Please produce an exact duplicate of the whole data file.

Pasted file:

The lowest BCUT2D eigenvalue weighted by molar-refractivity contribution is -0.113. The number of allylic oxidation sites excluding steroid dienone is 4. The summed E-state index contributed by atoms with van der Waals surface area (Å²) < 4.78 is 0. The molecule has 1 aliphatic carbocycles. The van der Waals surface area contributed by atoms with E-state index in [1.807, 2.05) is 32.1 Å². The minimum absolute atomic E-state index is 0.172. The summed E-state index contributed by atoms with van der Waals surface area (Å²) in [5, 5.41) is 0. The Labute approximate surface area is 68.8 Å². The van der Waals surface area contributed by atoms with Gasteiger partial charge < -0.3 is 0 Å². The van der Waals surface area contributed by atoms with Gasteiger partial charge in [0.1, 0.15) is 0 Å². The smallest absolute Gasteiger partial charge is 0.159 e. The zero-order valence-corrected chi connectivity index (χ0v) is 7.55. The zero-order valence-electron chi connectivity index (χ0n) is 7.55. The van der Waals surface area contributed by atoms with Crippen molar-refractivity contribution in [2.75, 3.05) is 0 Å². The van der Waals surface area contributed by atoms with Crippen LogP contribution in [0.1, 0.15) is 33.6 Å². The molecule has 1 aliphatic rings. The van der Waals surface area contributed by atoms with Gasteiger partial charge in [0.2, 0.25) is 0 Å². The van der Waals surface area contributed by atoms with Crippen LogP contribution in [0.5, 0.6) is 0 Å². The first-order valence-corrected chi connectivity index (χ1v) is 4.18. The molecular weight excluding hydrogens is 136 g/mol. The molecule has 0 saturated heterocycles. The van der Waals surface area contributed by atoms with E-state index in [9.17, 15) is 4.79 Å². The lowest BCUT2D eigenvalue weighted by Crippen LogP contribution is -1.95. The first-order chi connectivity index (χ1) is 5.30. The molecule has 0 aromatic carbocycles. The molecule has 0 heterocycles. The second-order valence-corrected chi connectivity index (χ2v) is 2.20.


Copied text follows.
The lowest BCUT2D eigenvalue weighted by molar-refractivity contribution is -0.113. The number of allylic oxidation sites excluding steroid dienone is 4. The summed E-state index contributed by atoms with van der Waals surface area (Å²) < 4.78 is 0. The molecule has 1 aliphatic carbocycles. The van der Waals surface area contributed by atoms with E-state index in [1.807, 2.05) is 32.1 Å². The minimum absolute atomic E-state index is 0.172. The summed E-state index contributed by atoms with van der Waals surface area (Å²) in [5, 5.41) is 0. The Labute approximate surface area is 68.8 Å². The van der Waals surface area contributed by atoms with Gasteiger partial charge < -0.3 is 0 Å². The van der Waals surface area contributed by atoms with Gasteiger partial charge in [0.1, 0.15) is 0 Å². The smallest absolute Gasteiger partial charge is 0.159 e. The zero-order valence-corrected chi connectivity index (χ0v) is 7.55. The zero-order valence-electron chi connectivity index (χ0n) is 7.55. The van der Waals surface area contributed by atoms with Crippen molar-refractivity contribution in [2.75, 3.05) is 0 Å². The van der Waals surface area contributed by atoms with Crippen LogP contribution in [0.1, 0.15) is 33.6 Å². The molecule has 1 aliphatic rings. The van der Waals surface area contributed by atoms with Gasteiger partial charge in [0.2, 0.25) is 0 Å². The van der Waals surface area contributed by atoms with Crippen LogP contribution in [0.5, 0.6) is 0 Å². The first-order valence-corrected chi connectivity index (χ1v) is 4.18. The molecular weight excluding hydrogens is 136 g/mol. The molecule has 0 saturated heterocycles. The van der Waals surface area contributed by atoms with E-state index in [9.17, 15) is 4.79 Å². The lowest BCUT2D eigenvalue weighted by Crippen LogP contribution is -1.95. The first-order chi connectivity index (χ1) is 5.30. The molecule has 0 aromatic carbocycles. The molecule has 0 heterocycles. The second-order valence-corrected chi connectivity index (χ2v) is 2.20.